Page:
My first job was with a small company in 1989. They'd gone with SCO Xenix on a 286 machine (IIRC the 386 was still on the horizon at that point.) I looked briefly at BSD as a potentially less expensive and more feature rich alternative to that, but at the time the only options was to order tapes of the distribution and I didn't even know if it would work on our hardware. Even if that'd have been guaranteed, I'd still have to convince the boss to buy a tape drive to try it out. Given the fact that our immediate solution wasn't broke (even if it had cost $1200 for the base OS,) that would have been a tough sell.
Over the next couple years I worked there we looked onto potentially OS/2 and... I want to say DRM DOS? as a potentially cheaper multitasking alternative to Xenix on our systems. Even though I was nominally aware of BSD, the amount of tinkering to even try to get it working was intimidating, and we didn't have the immediate need for it.
By the mid 90's people were really starting to talk about Linux in exactly the sort of way they were NOT talking about BSD. I looked at the procedure to install it -- download a bunch of slakware install floppies off the newfangled internets (24 install floppies as I recall, which took for-fucking-ever! And I accidentally FTPed the first two in text mode. Shit!) and boot that shit up. I specifically remember finding the installer to be far less sucktastic than either the OS/2 installer or the Windows 3.1 installer that you ran shortly after pirating MS DOS (Which you typically would do even if you had a legitimate MS DOS install on your system.)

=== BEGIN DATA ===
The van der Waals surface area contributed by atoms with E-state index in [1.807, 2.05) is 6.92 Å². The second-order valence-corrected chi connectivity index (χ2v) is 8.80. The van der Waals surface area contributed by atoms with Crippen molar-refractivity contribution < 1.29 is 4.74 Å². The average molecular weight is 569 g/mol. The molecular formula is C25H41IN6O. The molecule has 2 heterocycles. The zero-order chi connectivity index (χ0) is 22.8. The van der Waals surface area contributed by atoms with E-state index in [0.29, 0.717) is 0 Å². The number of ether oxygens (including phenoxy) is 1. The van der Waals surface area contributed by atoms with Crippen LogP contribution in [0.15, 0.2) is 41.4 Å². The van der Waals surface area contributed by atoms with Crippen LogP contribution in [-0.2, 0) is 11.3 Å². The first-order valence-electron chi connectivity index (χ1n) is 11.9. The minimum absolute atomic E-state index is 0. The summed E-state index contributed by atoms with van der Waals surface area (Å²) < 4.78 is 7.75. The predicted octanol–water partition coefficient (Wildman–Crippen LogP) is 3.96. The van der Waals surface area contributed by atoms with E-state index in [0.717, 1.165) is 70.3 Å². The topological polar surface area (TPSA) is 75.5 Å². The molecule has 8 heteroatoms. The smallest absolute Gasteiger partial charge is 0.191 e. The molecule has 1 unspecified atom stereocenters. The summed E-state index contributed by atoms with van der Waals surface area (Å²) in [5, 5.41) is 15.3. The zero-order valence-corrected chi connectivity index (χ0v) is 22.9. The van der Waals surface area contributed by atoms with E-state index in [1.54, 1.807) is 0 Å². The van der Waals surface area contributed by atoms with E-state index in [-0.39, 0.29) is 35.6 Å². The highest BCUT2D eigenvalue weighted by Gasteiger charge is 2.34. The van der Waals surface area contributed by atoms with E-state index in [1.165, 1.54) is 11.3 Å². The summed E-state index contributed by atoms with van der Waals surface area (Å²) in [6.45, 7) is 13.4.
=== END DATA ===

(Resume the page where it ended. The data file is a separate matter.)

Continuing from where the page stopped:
In short order, I had a working Linux system with a working C compiler, no fuss, no muss. Well some fuss -- couldn't run X11 very well on the VGA controller I had, but I was fine with a text console until I bought a computer that wasn't made out of duct tape and baling wire, that being the custom of the time. I almost immediately set up a TCP/IP network between the real computer and the baling wire computer, too, experimented with NFS, all that fun stuff. Got my system pwned several times, you know, all the usual stuff you go through to learn how to become a halfway decent Linux admin.
So yeah, for me at least it was all about accessibility. Minix was just a toy and BSD required a wizard hat and robe.